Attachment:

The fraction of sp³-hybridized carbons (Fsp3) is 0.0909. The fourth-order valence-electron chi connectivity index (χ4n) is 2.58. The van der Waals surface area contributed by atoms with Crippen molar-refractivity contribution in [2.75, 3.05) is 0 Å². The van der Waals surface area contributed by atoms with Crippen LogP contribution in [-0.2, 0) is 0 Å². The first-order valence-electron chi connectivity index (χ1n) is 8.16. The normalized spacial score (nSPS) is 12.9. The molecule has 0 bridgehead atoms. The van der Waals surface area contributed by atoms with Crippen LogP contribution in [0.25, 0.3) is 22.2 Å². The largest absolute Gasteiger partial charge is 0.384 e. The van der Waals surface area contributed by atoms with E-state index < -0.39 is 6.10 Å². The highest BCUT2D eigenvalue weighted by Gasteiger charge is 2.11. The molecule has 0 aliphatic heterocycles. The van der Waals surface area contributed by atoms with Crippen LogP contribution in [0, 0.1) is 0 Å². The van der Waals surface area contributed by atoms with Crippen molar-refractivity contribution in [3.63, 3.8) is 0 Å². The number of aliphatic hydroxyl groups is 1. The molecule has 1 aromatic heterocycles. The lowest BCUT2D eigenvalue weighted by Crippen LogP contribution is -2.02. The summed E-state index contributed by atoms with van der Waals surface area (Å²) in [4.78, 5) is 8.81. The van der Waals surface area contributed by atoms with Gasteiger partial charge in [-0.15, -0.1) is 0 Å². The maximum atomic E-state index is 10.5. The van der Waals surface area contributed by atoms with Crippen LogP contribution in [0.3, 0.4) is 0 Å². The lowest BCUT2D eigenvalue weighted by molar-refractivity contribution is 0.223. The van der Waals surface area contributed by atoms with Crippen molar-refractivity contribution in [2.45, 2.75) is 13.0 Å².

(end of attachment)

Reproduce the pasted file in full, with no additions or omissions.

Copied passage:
The fraction of sp³-hybridized carbons (Fsp3) is 0.0909. The fourth-order valence-electron chi connectivity index (χ4n) is 2.58. The van der Waals surface area contributed by atoms with Crippen molar-refractivity contribution in [2.75, 3.05) is 0 Å². The van der Waals surface area contributed by atoms with Crippen LogP contribution in [-0.2, 0) is 0 Å². The first-order valence-electron chi connectivity index (χ1n) is 8.16. The normalized spacial score (nSPS) is 12.9. The molecule has 0 bridgehead atoms. The van der Waals surface area contributed by atoms with Crippen LogP contribution in [0.25, 0.3) is 22.2 Å². The largest absolute Gasteiger partial charge is 0.384 e. The van der Waals surface area contributed by atoms with E-state index < -0.39 is 6.10 Å². The highest BCUT2D eigenvalue weighted by Gasteiger charge is 2.11. The molecule has 0 aliphatic heterocycles. The van der Waals surface area contributed by atoms with Crippen LogP contribution in [0, 0.1) is 0 Å². The van der Waals surface area contributed by atoms with Crippen molar-refractivity contribution in [3.63, 3.8) is 0 Å². The number of aliphatic hydroxyl groups is 1. The molecule has 1 aromatic heterocycles. The lowest BCUT2D eigenvalue weighted by Crippen LogP contribution is -2.02. The summed E-state index contributed by atoms with van der Waals surface area (Å²) in [4.78, 5) is 8.81. The van der Waals surface area contributed by atoms with Gasteiger partial charge in [-0.15, -0.1) is 0 Å². The maximum atomic E-state index is 10.5. The van der Waals surface area contributed by atoms with Crippen LogP contribution in [0.3, 0.4) is 0 Å². The lowest BCUT2D eigenvalue weighted by molar-refractivity contribution is 0.223. The van der Waals surface area contributed by atoms with Crippen molar-refractivity contribution in [2.45, 2.75) is 13.0 Å².